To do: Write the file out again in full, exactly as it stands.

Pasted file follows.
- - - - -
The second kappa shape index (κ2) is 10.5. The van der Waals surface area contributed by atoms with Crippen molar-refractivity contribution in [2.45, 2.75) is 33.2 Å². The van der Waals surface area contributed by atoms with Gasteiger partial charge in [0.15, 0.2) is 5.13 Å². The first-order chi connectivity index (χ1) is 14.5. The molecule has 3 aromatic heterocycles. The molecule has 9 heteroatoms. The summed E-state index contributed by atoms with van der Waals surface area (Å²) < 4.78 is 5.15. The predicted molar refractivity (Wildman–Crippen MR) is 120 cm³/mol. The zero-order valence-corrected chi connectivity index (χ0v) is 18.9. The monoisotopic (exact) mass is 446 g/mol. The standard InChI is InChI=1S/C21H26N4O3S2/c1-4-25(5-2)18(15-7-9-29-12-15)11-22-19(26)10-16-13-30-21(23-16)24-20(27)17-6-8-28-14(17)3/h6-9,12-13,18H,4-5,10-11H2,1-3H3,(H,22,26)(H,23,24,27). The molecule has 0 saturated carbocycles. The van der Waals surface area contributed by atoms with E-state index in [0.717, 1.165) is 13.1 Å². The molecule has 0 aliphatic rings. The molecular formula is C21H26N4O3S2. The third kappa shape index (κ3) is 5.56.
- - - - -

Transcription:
The second kappa shape index (κ2) is 10.5. The van der Waals surface area contributed by atoms with Crippen molar-refractivity contribution in [2.45, 2.75) is 33.2 Å². The van der Waals surface area contributed by atoms with Gasteiger partial charge in [0.15, 0.2) is 5.13 Å². The first-order chi connectivity index (χ1) is 14.5. The molecule has 3 aromatic heterocycles. The molecule has 9 heteroatoms. The summed E-state index contributed by atoms with van der Waals surface area (Å²) < 4.78 is 5.15. The predicted molar refractivity (Wildman–Crippen MR) is 120 cm³/mol. The zero-order valence-corrected chi connectivity index (χ0v) is 18.9. The monoisotopic (exact) mass is 446 g/mol. The standard InChI is InChI=1S/C21H26N4O3S2/c1-4-25(5-2)18(15-7-9-29-12-15)11-22-19(26)10-16-13-30-21(23-16)24-20(27)17-6-8-28-14(17)3/h6-9,12-13,18H,4-5,10-11H2,1-3H3,(H,22,26)(H,23,24,27). The molecule has 0 saturated carbocycles. The van der Waals surface area contributed by atoms with E-state index in [0.717, 1.165) is 13.1 Å². The molecule has 0 aliphatic rings. The molecular formula is C21H26N4O3S2. The third kappa shape index (κ3) is 5.56.